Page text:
Windmill Project to present first-ever autism awareness walk in AlexandriaThe Windmill Project of Alexandria will present the first-ever Autism Awareness Fun Walk.
The Windmill Project of Alexandria will present the first-ever Autism Awareness Fun Walk.
The community is invited to join family members of children with autism disorders from Douglas and other nearby counties on Saturday, April 24 for the walk.
The event will take place from 9:30 to 11:30 a.m. at Discovery Middle School, 501 North McKay Avenue in Alexandria.
Participants will help to increase awareness and raise funds for future educational opportunities and events where families can learn and connect with each other for encouragement and mutual support.
Organizers are requesting a donation of $5 per person (free for those age 5 and younger). Indoor and outdoor routes will be available.
Autism awareness T-shirts will be sold at the Fun Walk and are also available online at www.windmillproject.org.
The public is invited to learn about this puzzling neurological and developmental disorder. Currently, there are no known causes.
Sometimes, those with autism may act in unacceptable ways as the result of overwhelming sensory issues or when they struggle to communicate, according to Gail Kulp from The Windmill Project.
Kulp noted that some people with autism are very detail-oriented, highly intelligent or have special gifts as artists, musicians and inventors.
She encourages community members to attend the first-ever Autism Awareness Fun Walk to find out how communities can benefit from the skills, insight and determination of people who have autism.
For additional details, call (320) 763-9228 or send an e-mail to firstname.lastname@example.org. Advance registration for the walk is encouraged, but not required.
DID YOU KNOW?
The following was written by Nikki Golden of Alexandria, a parent of a child with autism.
•Autism – you probably know someone whose life is affected by autism. It may be an employee, a former classmate or a relative. Autism is a puzzling neurological and developmental disorder found in one of 110 children. In Alexandria School District 206 alone, there are 46 students classified under the Autism Spectrum Disorder receiving special educational services in the public school system. That number is steadily climbing. More children will be diagnosed with autism this year than with diabetes, cancer or AIDS combined.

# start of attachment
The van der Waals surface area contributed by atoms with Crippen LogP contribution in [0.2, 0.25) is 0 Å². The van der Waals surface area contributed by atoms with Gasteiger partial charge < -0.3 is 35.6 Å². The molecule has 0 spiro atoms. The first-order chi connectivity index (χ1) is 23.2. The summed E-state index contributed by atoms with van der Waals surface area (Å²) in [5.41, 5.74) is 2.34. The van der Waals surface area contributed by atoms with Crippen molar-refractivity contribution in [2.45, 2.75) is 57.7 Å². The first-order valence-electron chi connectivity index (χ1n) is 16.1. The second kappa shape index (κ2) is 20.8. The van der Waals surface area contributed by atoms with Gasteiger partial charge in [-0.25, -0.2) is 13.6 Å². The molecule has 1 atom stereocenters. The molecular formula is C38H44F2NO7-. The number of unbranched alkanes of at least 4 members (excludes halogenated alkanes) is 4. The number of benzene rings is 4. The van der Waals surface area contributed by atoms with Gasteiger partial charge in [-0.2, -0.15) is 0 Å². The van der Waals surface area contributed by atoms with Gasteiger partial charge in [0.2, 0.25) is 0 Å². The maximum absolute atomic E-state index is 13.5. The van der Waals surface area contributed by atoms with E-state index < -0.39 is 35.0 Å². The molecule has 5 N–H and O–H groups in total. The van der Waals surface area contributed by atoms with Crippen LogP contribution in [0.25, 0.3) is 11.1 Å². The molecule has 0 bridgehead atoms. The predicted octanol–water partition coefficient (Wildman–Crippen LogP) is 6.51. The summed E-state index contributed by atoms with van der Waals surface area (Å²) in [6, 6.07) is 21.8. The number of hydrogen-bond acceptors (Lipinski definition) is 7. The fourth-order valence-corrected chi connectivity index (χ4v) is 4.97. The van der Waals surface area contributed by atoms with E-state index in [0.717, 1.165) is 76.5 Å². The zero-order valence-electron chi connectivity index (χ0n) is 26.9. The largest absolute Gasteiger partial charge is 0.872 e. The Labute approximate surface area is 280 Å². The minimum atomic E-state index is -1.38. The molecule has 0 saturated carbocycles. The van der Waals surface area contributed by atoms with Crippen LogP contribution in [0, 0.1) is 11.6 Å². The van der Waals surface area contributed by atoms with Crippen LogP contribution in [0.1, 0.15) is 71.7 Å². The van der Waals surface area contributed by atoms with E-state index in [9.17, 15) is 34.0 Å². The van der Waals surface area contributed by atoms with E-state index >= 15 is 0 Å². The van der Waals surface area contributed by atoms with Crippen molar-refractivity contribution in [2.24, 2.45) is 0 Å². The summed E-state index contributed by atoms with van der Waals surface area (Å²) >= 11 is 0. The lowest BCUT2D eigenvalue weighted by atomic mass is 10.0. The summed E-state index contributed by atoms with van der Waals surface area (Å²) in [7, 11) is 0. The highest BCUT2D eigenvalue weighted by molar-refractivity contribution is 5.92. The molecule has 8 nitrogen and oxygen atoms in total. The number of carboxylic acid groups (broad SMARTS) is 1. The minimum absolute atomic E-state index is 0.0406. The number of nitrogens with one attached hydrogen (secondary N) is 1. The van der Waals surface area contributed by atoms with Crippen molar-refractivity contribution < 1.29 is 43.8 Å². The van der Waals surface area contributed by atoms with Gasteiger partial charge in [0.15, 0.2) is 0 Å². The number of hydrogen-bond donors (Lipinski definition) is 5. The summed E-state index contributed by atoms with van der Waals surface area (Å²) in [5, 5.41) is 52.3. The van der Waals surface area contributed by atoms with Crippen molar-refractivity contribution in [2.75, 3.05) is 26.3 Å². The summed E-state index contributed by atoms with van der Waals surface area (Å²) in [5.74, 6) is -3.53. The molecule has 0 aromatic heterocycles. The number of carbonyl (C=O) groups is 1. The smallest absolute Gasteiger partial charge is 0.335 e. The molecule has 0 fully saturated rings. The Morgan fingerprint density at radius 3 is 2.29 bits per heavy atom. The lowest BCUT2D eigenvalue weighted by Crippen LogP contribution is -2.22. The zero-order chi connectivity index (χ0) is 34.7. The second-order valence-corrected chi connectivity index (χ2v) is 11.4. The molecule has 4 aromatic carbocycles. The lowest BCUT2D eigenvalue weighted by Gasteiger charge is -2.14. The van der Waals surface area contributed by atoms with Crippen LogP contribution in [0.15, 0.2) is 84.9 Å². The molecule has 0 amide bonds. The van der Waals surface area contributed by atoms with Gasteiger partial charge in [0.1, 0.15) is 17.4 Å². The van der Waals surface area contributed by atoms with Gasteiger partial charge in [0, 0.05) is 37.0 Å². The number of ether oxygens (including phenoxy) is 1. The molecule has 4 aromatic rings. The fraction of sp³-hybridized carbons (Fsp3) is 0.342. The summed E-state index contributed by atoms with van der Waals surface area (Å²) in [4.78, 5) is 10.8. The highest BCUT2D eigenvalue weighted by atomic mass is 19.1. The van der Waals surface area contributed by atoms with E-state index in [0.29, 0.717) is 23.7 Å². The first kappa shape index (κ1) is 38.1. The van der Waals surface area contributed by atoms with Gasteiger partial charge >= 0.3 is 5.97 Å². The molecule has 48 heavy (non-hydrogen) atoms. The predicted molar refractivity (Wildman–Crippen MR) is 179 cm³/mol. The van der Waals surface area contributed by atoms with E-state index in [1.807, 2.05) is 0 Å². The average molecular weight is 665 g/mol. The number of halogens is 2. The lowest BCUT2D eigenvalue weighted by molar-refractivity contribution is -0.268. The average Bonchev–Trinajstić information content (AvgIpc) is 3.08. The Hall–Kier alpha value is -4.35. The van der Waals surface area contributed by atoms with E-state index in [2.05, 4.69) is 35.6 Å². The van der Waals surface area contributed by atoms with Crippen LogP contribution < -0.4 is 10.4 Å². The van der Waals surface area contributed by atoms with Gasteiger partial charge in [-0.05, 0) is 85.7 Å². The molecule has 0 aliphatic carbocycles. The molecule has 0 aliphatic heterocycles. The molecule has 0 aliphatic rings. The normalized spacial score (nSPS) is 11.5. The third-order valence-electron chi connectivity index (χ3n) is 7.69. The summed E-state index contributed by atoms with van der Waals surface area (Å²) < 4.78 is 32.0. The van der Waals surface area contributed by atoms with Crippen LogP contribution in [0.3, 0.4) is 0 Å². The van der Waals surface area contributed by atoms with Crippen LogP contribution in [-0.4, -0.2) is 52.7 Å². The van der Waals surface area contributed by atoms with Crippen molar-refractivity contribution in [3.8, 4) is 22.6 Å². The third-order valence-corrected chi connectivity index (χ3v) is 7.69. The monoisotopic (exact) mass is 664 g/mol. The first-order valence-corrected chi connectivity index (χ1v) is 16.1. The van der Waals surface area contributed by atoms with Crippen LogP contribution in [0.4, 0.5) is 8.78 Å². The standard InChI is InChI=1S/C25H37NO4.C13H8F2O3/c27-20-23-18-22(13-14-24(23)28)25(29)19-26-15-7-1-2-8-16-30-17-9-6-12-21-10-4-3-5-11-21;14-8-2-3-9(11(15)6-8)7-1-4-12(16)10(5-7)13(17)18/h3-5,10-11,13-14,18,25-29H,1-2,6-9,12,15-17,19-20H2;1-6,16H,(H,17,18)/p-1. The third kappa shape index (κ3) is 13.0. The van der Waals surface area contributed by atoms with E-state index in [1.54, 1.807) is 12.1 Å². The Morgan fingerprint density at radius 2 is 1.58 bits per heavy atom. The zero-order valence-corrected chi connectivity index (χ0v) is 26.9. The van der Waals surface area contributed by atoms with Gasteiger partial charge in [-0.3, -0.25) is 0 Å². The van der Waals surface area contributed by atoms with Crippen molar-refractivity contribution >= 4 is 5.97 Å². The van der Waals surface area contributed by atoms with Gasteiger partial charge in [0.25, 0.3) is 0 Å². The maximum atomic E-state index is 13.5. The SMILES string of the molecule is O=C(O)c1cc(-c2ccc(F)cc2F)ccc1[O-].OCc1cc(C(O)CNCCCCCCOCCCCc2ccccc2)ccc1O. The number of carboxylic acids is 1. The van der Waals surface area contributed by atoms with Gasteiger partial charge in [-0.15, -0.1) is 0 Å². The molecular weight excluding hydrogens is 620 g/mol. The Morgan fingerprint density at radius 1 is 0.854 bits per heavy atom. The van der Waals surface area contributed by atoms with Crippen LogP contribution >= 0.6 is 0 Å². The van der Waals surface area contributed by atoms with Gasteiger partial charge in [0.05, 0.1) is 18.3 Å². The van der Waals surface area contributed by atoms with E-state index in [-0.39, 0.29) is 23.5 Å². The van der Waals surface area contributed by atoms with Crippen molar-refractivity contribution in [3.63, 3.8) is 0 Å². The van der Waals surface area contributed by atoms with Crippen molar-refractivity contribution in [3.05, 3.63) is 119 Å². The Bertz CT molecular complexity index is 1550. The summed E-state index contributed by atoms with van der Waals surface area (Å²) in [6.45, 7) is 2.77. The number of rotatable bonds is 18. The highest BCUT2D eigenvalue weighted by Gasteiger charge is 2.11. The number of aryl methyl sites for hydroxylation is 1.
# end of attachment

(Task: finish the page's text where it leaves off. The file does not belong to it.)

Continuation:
•Unique – there are no two individuals that are the same on the Autism Spectrum Disorder (ASD) and this is why it is hard to find a cure. Something that works for one child may not work for another. The best help you can offer children with ASD is early intervention. Finding different ways to communicate is important for their success. It may be picture cards, sign language or many other forms of communication specific to their individual abilities. By breaking the communication barrier, it can allow us to learn from their incredible minds and talents.
•Talented – There are many famous people in our past and present that are now thought to be classified with ASD. A few names you may recognize include Bill Gates, Isaac Newton, Albert Einstein and even Steven Spielberg and Temple Grandin. Obviously, these people are considered geniuses in their fields or areas of interests. Their talents that they gave us changed the world today as we know it.
•Impact – individuals on the ASD have the ability to impact everyone who they come across in their life; and will leave a mark in your heart.
•Senses – the five common senses, see, hear, touch, smell and taste, are more extreme for people with ASD. It may cause them to act in ways that seem peculiar to you or inappropriate. Often, they may go into sensory overload due to their brain not being able to filter and all the senses coming together at once.
•Meaningful – the most meaningful piece of the puzzle that I can share with you is to please be patient as everyone who is affected by autism is doing the best they can. Respect them as we are on the journey together on this path called autism. Realize that our differences are not as great as the things we have in common.